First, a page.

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How will the New Zealand Government regulate to address children's access to pornography online?

Why do Western democratic governments typically not regulate ISPs, the porn industry or other internet information services who effectively make content accessible to children?


This is the question that Dr Keen's doctoral research has grappled with.


Her work examined government efforts to establish content filtering and age verification in Australia and the UK which have taken place since the mid-1990s. She found that although governments have threatened to regulate internet intermediaries, and may have introduced legislation to support this, they invariably pull back. Instead, we have seen a proliferation of legislation and policies that focus on disciplining individual internet users who make poor media choices, and increasing the responsibility of individuals to navigate online media risks.


In terms of children's exposure to adult content, this policy landscape reinforces the expectation that parents and children manage these media risks themselves, a situation that can result in parents further restricting children's access and participation online. Supervising children is proving increasingly difficult as the ways in which children can access this content or the content finds them, grows more complex in the now post-desktop ecology. We need a fresh approach to thinking about these issues and possible solutions.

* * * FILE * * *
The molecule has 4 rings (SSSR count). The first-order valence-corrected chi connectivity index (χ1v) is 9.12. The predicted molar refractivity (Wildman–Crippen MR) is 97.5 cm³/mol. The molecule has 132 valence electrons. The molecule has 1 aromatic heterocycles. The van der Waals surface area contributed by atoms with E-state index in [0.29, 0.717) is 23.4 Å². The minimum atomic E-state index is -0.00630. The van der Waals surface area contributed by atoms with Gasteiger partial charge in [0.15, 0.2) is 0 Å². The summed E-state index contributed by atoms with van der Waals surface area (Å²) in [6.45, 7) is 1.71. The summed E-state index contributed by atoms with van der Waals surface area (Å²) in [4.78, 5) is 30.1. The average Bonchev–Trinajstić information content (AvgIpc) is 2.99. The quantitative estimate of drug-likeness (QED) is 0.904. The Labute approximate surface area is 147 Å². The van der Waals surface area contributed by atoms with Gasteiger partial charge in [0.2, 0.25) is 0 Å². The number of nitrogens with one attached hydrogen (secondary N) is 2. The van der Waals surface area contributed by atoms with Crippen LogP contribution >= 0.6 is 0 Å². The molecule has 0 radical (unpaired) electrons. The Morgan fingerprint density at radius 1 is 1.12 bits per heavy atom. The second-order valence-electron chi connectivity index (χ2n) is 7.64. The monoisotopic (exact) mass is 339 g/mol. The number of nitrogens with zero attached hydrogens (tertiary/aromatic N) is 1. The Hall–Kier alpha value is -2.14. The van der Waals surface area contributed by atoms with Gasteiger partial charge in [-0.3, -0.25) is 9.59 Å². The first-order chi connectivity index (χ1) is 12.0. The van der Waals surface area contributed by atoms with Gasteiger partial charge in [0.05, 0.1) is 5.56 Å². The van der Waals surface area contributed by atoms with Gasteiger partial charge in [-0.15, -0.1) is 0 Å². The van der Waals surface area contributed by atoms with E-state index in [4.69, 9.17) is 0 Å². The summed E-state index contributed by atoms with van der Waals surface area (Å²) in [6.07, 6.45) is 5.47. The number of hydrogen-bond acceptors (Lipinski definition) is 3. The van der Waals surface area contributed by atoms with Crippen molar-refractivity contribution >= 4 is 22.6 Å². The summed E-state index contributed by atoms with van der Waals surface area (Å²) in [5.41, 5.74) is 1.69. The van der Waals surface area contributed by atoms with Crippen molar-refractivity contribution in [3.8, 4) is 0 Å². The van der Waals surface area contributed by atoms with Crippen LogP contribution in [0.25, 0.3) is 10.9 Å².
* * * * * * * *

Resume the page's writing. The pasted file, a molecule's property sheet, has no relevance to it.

​It seems that the New Zealand Government is attempting to address the issue of children's exposure to pornography and it will be interesting to see what solutions will emerge within our policy landscape.

Listen to Dr Keen on Radio New Zealand, Andrew Cushen from InternetNZ, and Serge Acker from OCL Totem in the UK, for a glimpse of some of the issues at stake.








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